HomeNewsToday, a Grape Floats—Tomorrow, a Science Career


Today, a Grape Floats—Tomorrow, a Science Career
Today, a Grape Floats—Tomorrow, a Science Career


West Virginia high school students explore a variety of careers with a health sciences bent.Grants in Action

Loren Wells and Kiara Moore have grape expectations. The 11th graders from rural Mercer County, West Virginia, expect the plump green grape they just dropped into sugar water to float, because they have been testing varying concentrations of sugar until they found the one that stopped their grape from sinking. And when the fruit does float, the girls know why. The sugar increased the density of the water until it was greater than that of the grape, they explain.

Down the hall, Barbour County juniors Leanna Lantz and Kelly Runion are trying to build a "Mars Lander" that can make a soft enough landing to protect a melon dropped from five stories up. They'll pit their inventiveness and scientific know-how against other teams of their peers.

What do floating grapes and falling cantaloupes have to do with a college education and a career in the health sciences? In the Health Sciences and Technology Academy, an HHMI-supported program run by the Robert C. Byrd Health Sciences Center at West Virginia University, the former is making the latter possible for hundreds of minority and economically disadvantaged high school students throughout West Virginia.

From 9th grade through 12th grade, more than 500 teens in 22 counties participate in after-school science clubs where they do experiments, meet working scientists and health care providers and conduct community health research projects. Each spring—if they maintain a 3.0 grade point average and attend at least 70 percent of their club meetings—the youngsters get to travel to a statewide symposium to present the results of their research.

Then, in July, they hit the road again. Their destination is Morgantown, home of West Virginia University, where they get to live, learn and play for a week with others in their grade level from HSTA clubs all over West Virginia. Some come from communities so remote that they have never been more than 20 miles from home. Others come from coal mining country where the unemployment rate is double or triple the national average, from the depths of Appalachia, where three out of four counties have health manpower shortages. Most of their parents didn't finish high school, let alone attend college.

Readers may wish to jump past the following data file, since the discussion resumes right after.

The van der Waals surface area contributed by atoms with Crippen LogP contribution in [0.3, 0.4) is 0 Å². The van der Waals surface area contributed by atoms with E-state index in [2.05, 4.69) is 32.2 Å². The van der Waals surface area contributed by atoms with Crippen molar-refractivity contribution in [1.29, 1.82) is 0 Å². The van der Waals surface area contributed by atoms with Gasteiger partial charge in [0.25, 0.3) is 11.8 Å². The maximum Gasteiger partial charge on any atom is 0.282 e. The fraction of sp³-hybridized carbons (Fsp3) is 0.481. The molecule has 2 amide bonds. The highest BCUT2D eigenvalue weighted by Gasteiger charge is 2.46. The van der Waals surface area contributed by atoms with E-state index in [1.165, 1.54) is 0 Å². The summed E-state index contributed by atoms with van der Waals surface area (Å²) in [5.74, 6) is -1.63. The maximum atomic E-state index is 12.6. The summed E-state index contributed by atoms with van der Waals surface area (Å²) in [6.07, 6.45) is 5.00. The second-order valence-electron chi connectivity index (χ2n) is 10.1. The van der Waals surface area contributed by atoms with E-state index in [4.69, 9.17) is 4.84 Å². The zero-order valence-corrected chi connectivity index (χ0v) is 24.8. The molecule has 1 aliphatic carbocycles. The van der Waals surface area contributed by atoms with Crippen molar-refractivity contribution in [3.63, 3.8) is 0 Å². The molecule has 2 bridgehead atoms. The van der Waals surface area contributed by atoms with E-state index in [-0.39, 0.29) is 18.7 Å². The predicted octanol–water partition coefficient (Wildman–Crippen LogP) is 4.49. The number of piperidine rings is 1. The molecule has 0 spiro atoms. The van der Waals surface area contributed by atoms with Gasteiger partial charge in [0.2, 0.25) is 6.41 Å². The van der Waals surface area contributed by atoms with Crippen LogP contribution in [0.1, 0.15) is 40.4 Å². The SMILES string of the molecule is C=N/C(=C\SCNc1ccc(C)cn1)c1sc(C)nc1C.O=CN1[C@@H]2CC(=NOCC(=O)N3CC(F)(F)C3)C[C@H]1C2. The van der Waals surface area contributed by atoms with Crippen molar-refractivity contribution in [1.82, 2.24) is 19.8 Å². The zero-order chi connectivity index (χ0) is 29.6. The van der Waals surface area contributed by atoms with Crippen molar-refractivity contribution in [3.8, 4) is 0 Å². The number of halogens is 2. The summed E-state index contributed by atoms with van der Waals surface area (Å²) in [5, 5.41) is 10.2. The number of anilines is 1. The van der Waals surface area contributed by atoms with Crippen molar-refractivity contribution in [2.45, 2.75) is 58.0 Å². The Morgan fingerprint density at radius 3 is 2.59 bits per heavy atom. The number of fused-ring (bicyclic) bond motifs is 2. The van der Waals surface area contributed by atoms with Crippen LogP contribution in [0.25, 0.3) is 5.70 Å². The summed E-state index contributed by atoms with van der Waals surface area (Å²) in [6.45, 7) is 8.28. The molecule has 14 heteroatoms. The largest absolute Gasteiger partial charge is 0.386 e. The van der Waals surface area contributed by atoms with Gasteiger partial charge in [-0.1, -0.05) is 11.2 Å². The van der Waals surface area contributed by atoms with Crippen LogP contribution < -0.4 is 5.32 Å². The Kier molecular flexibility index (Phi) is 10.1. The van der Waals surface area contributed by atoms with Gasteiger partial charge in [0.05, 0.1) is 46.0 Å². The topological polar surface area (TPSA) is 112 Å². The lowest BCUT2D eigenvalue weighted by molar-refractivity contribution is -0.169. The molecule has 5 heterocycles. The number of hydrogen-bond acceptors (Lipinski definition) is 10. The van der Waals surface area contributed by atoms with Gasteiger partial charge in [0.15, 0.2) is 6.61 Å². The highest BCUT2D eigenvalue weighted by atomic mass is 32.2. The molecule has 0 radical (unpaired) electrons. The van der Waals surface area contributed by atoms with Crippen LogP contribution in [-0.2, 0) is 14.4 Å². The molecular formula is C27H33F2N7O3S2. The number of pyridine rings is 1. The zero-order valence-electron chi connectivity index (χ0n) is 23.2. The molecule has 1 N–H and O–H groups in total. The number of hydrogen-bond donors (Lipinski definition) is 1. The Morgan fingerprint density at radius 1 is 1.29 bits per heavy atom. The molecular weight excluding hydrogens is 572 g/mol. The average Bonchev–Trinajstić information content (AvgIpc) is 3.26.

"For these parents, sending their children off to the big city of Morgantown for a week is scary, like sending a child off to Harvard," says Ann Chester, assistant vice president for social justice at WVU and director of the HHMI program there. But they let them go, because their own friends and neighbors run HSTA, by participating on local governing boards. Regional coordinators who live and work in the communities accompany the youngsters, as do local teachers.

Once the high school students have lived and worked on a university campus, their worldview is never quite the same. "It influenced my life inside and out," says Keith Donaldson, who graduated from high school—and HSTA—last June and enrolled at WVU, with his eye on medical school. "It has opened up doors for me that no other person in my family has ever had."

HSTA was born in 1994, offspring of a $175,000 grant from HHMI's Precollege Science Education Program. It began with 44 students in two pilot counties. So successful was the fledgling program that it quickly attracted the interest and support of the Kellogg Foundation, the Coca-Cola Foundation and the National Institutes of Health. And when 36 of the original class graduated from high school and went on to college, the West Virginia Legislature unanimously passed a bill waiving tuition and fees at the state's colleges and universities for any student who successfully completes HSTA.

A second HHMI grant of $300,000 last summer enabled the program to expand to two more of West Virginia's 55 counties. Soon 440 high school students will head for this year's summer institute on the WVU campus, where they will float grapes, drop melons, meet physicians and pharmacists, nurses and scientists with faces and histories just like them, and see their lives start to change forever.

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Jim Keeley
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